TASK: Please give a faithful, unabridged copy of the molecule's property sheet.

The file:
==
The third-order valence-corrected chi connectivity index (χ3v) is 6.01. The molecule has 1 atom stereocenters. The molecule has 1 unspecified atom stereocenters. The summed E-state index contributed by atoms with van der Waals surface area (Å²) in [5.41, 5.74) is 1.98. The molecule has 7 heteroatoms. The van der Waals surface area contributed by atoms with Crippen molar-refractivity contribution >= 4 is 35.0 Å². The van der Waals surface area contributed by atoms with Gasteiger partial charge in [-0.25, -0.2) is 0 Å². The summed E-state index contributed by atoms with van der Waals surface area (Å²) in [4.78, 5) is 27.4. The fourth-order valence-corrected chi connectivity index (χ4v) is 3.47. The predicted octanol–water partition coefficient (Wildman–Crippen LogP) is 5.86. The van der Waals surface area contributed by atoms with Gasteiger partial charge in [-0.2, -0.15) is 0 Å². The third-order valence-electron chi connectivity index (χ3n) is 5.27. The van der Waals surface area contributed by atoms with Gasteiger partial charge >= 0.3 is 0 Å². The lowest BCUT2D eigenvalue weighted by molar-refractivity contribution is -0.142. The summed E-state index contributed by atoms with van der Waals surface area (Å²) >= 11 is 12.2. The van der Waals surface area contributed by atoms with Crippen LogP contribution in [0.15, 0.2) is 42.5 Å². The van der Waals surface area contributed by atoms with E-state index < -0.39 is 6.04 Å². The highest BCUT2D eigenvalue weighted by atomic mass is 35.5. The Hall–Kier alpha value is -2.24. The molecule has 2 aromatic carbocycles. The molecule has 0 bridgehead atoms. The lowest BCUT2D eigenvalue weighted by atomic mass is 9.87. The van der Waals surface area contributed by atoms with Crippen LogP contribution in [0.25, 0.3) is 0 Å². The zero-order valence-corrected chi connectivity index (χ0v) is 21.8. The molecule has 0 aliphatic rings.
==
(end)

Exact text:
The third-order valence-corrected chi connectivity index (χ3v) is 6.01. The molecule has 1 atom stereocenters. The molecule has 1 unspecified atom stereocenters. The summed E-state index contributed by atoms with van der Waals surface area (Å²) in [5.41, 5.74) is 1.98. The molecule has 7 heteroatoms. The van der Waals surface area contributed by atoms with Crippen molar-refractivity contribution >= 4 is 35.0 Å². The van der Waals surface area contributed by atoms with Gasteiger partial charge in [-0.25, -0.2) is 0 Å². The summed E-state index contributed by atoms with van der Waals surface area (Å²) in [4.78, 5) is 27.4. The fourth-order valence-corrected chi connectivity index (χ4v) is 3.47. The predicted octanol–water partition coefficient (Wildman–Crippen LogP) is 5.86. The van der Waals surface area contributed by atoms with Gasteiger partial charge in [-0.2, -0.15) is 0 Å². The third-order valence-electron chi connectivity index (χ3n) is 5.27. The van der Waals surface area contributed by atoms with Gasteiger partial charge >= 0.3 is 0 Å². The lowest BCUT2D eigenvalue weighted by molar-refractivity contribution is -0.142. The summed E-state index contributed by atoms with van der Waals surface area (Å²) >= 11 is 12.2. The van der Waals surface area contributed by atoms with Crippen LogP contribution in [0.15, 0.2) is 42.5 Å². The van der Waals surface area contributed by atoms with E-state index < -0.39 is 6.04 Å². The highest BCUT2D eigenvalue weighted by atomic mass is 35.5. The Hall–Kier alpha value is -2.24. The molecule has 2 aromatic carbocycles. The molecule has 0 bridgehead atoms. The lowest BCUT2D eigenvalue weighted by atomic mass is 9.87. The van der Waals surface area contributed by atoms with Crippen LogP contribution in [0.25, 0.3) is 0 Å². The zero-order valence-corrected chi connectivity index (χ0v) is 21.8. The molecule has 0 aliphatic rings.